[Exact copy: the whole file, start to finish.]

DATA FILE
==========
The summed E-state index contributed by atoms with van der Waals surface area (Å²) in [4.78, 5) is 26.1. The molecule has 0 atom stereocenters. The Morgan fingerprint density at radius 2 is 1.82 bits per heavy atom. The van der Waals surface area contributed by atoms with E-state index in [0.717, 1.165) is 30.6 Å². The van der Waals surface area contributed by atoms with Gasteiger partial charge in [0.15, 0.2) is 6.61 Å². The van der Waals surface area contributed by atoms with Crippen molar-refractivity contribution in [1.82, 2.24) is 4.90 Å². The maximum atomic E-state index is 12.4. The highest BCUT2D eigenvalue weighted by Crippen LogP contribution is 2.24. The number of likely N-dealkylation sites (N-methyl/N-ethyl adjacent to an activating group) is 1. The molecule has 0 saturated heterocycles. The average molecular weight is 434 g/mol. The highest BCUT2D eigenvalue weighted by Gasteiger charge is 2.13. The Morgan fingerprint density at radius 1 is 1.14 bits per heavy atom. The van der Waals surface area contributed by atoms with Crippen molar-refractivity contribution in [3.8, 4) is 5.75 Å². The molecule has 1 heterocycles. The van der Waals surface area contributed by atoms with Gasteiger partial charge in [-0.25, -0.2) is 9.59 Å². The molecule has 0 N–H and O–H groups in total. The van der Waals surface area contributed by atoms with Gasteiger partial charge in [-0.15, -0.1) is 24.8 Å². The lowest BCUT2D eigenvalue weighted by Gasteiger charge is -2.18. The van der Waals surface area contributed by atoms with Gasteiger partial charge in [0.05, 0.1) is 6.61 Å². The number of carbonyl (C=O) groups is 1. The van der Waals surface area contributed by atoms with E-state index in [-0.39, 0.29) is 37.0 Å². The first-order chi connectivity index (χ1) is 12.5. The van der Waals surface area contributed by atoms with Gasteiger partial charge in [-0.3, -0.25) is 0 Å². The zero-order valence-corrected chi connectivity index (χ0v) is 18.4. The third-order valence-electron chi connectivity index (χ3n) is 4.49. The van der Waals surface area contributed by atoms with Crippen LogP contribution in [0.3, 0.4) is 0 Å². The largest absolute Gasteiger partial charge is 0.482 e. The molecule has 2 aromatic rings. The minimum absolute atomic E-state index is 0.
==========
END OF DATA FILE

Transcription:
The summed E-state index contributed by atoms with van der Waals surface area (Å²) in [4.78, 5) is 26.1. The molecule has 0 atom stereocenters. The Morgan fingerprint density at radius 2 is 1.82 bits per heavy atom. The van der Waals surface area contributed by atoms with E-state index in [0.717, 1.165) is 30.6 Å². The van der Waals surface area contributed by atoms with Gasteiger partial charge in [0.15, 0.2) is 6.61 Å². The van der Waals surface area contributed by atoms with Crippen molar-refractivity contribution in [1.82, 2.24) is 4.90 Å². The maximum atomic E-state index is 12.4. The highest BCUT2D eigenvalue weighted by Crippen LogP contribution is 2.24. The number of likely N-dealkylation sites (N-methyl/N-ethyl adjacent to an activating group) is 1. The molecule has 0 saturated heterocycles. The average molecular weight is 434 g/mol. The highest BCUT2D eigenvalue weighted by Gasteiger charge is 2.13. The Morgan fingerprint density at radius 1 is 1.14 bits per heavy atom. The van der Waals surface area contributed by atoms with Crippen molar-refractivity contribution in [3.8, 4) is 5.75 Å². The molecule has 1 heterocycles. The van der Waals surface area contributed by atoms with Gasteiger partial charge in [-0.25, -0.2) is 9.59 Å². The molecule has 0 N–H and O–H groups in total. The van der Waals surface area contributed by atoms with Gasteiger partial charge in [-0.15, -0.1) is 24.8 Å². The lowest BCUT2D eigenvalue weighted by Gasteiger charge is -2.18. The van der Waals surface area contributed by atoms with Gasteiger partial charge in [0.05, 0.1) is 6.61 Å². The number of carbonyl (C=O) groups is 1. The van der Waals surface area contributed by atoms with E-state index in [-0.39, 0.29) is 37.0 Å². The first-order chi connectivity index (χ1) is 12.5. The van der Waals surface area contributed by atoms with Gasteiger partial charge in [-0.3, -0.25) is 0 Å². The zero-order valence-corrected chi connectivity index (χ0v) is 18.4. The third-order valence-electron chi connectivity index (χ3n) is 4.49. The van der Waals surface area contributed by atoms with Crippen LogP contribution in [0.3, 0.4) is 0 Å². The largest absolute Gasteiger partial charge is 0.482 e. The molecule has 2 aromatic rings. The minimum absolute atomic E-state index is 0.